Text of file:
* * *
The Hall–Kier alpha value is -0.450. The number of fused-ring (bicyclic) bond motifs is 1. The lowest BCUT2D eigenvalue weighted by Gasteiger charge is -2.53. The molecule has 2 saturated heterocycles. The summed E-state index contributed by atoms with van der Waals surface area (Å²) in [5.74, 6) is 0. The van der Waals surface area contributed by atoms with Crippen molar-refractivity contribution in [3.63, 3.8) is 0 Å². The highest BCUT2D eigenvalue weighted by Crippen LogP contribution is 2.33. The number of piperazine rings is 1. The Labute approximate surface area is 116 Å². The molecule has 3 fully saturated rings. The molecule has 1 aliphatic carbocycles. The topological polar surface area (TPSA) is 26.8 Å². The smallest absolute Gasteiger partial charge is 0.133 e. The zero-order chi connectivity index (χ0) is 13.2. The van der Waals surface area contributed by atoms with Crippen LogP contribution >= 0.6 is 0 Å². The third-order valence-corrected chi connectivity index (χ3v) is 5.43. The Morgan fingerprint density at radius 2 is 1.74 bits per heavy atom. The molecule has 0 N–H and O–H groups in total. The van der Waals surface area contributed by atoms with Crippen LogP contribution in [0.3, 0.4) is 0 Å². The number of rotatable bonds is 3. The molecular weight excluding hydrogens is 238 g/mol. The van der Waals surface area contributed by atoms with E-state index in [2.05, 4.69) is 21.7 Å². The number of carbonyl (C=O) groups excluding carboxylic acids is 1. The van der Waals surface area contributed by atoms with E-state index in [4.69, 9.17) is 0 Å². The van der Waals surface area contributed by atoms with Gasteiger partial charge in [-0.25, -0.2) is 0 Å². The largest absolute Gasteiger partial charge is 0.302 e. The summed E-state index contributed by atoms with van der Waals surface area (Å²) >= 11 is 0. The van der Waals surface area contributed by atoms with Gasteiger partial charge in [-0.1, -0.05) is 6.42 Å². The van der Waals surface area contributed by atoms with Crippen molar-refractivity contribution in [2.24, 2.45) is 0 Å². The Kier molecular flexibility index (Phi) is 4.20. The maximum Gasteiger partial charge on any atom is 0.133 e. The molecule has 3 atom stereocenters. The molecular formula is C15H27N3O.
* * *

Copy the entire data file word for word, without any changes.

The Hall–Kier alpha value is -0.450. The number of fused-ring (bicyclic) bond motifs is 1. The lowest BCUT2D eigenvalue weighted by Gasteiger charge is -2.53. The molecule has 2 saturated heterocycles. The summed E-state index contributed by atoms with van der Waals surface area (Å²) in [5.74, 6) is 0. The van der Waals surface area contributed by atoms with Crippen molar-refractivity contribution in [3.63, 3.8) is 0 Å². The highest BCUT2D eigenvalue weighted by Crippen LogP contribution is 2.33. The number of piperazine rings is 1. The Labute approximate surface area is 116 Å². The molecule has 3 fully saturated rings. The molecule has 1 aliphatic carbocycles. The topological polar surface area (TPSA) is 26.8 Å². The smallest absolute Gasteiger partial charge is 0.133 e. The zero-order chi connectivity index (χ0) is 13.2. The van der Waals surface area contributed by atoms with Crippen LogP contribution >= 0.6 is 0 Å². The third-order valence-corrected chi connectivity index (χ3v) is 5.43. The Morgan fingerprint density at radius 2 is 1.74 bits per heavy atom. The molecule has 0 N–H and O–H groups in total. The van der Waals surface area contributed by atoms with Crippen LogP contribution in [0.3, 0.4) is 0 Å². The number of rotatable bonds is 3. The molecular weight excluding hydrogens is 238 g/mol. The van der Waals surface area contributed by atoms with E-state index in [2.05, 4.69) is 21.7 Å². The number of carbonyl (C=O) groups excluding carboxylic acids is 1. The van der Waals surface area contributed by atoms with E-state index in [4.69, 9.17) is 0 Å². The van der Waals surface area contributed by atoms with Gasteiger partial charge in [-0.25, -0.2) is 0 Å². The largest absolute Gasteiger partial charge is 0.302 e. The summed E-state index contributed by atoms with van der Waals surface area (Å²) >= 11 is 0. The van der Waals surface area contributed by atoms with Gasteiger partial charge in [-0.1, -0.05) is 6.42 Å². The van der Waals surface area contributed by atoms with Crippen molar-refractivity contribution in [2.24, 2.45) is 0 Å². The Kier molecular flexibility index (Phi) is 4.20. The maximum Gasteiger partial charge on any atom is 0.133 e. The molecule has 3 atom stereocenters. The molecular formula is C15H27N3O.